Louisiana State Sen. Conrad Appel, a term-limited Republican from Metairie and a man who spent his years as Chairman of the Senate Education Committee embarrassing the state in front of the entire world by refusing to allow to a full vote on a bill endorsed by more Nobel Prize winners than any other piece of legislation in American history, is now moonlighting as a columnist on the conservative blog, The Hayride.
Among other things, The Hayride is best known for reporting the influx of 10,000 of Syrian refugees into Louisiana (the correct number was 13) and selling fake steroids through its mailing list. So, obviously, it is the perfect venue for a state senator who somehow managed to hang onto his job after defeating a fellow Republican who called for providing $1,000 to any woman on welfare who gets sterilized.
Appel won with 14,701 votes. Voluntary Sterilization Man, John LaBruzzo, received 11,109 votes.
It could have been a closer race, actually. Voluntary Sterilization Man has been elected before, made a “name” for himself, but when he discovered Appel had stock in Microsoft and also supported Common Core, Voluntary Sterilization did what
most people no one in their right mind would do: Voluntary Sterilization accused Conrad Appeal of purchasing a few shares in Microsoft, a company with $470 billion in assets, as if it was some sort get rich-quick corruption scheme. It back-fired. Duh. Voluntary Sterilization had to apologize and, embarrassingly, change his mailers. It had once looked promising for Voluntary Sterilization, but his candidacy would never rebound.
Voluntary Sterilization’s loss is a gain to anyone who appreciates reading the lyrical jazz prose and soaking in the cognitive dissonance of Conrad Appel’s blog posts.
Since Appel has opposed science education during his state senate career, perhaps it shouldn’t be surprising that he is such a skilled post-factual writer. His most recent opus titled “A Stalemate at the Legislature Was a Victory for Louisiana, Not a Defeat” is a classic example (and an impressive nod to George Orwell).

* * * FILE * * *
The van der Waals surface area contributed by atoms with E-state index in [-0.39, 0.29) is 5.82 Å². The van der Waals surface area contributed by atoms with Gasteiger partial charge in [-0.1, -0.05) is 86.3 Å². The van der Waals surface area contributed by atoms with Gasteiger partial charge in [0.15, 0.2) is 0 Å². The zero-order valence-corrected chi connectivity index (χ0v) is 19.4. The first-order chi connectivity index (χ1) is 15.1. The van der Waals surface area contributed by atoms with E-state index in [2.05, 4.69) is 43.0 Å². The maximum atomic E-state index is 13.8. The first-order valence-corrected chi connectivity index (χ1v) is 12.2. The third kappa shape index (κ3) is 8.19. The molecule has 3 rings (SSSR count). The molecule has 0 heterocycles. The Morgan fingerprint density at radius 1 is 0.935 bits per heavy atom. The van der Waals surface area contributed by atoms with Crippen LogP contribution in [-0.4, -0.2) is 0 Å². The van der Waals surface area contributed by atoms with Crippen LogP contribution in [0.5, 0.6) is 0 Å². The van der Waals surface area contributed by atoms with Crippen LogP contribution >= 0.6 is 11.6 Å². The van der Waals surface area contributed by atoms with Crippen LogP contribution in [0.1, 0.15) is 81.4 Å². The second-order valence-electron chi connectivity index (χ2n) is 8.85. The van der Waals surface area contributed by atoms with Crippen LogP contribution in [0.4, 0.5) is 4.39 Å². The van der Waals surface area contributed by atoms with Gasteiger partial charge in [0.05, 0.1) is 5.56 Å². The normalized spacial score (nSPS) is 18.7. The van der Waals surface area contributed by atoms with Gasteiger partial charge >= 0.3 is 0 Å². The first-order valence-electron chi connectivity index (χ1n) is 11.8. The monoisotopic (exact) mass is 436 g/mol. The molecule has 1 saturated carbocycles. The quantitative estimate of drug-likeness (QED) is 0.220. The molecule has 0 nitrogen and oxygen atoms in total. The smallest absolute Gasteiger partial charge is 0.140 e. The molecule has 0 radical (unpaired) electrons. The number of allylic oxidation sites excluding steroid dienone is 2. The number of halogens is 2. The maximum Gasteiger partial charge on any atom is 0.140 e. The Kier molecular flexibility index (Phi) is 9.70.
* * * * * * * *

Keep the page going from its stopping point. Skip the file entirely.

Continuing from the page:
Let’s unpack the post:
“What we saw this week was a powerful lesson in raw democracy. No, not the Comey hearings, the event was the deadlock reached by the Louisiana Legislature over the next fiscal year’s budget.”
In this context, “raw democracy” refers to a type of government that is prone to being infected by incompetence and corruption.
“The media is having a field day, ‘the legislature failed on all counts!’ Actually nothing could be further from the truth.”
The legislature has not passed tax reform, and at the time Appel wrote this opus, they hadn’t passed a budget either. But they did manage to change the name of the Louisiana School for Math, Science, and the Arts, against the widespread opposition of nearly everyone who ever attended the school, and in doing so, they somehow ended up making the new name into a perfect metaphor for bureaucratic incompetence: The Jimmy D. Long, Sr. Louisiana School for Math, Science, and the Arts, a name so long and so clumsy that, in most cases, the school legally won’t have to use it. Either way, count one for the legislature. Great investment of three and a half hours during the final week in session!
“Because the legislature is the voice of the people it is acting in accordance with that voice.”
Where have we heard that tautological word salad before? Oh yeah.
“Through a twist of fate (1) we have a governor who comes from a political philosophy that is remarkably different from that of the majority of citizens (2). His election, considered by most to have been more a rejection of the other candidate than anything else (3), did not mark as some would have us believe a reversion to the decades-old Louisiana political ideology that has resulted in our state being last in all measures of success (4).”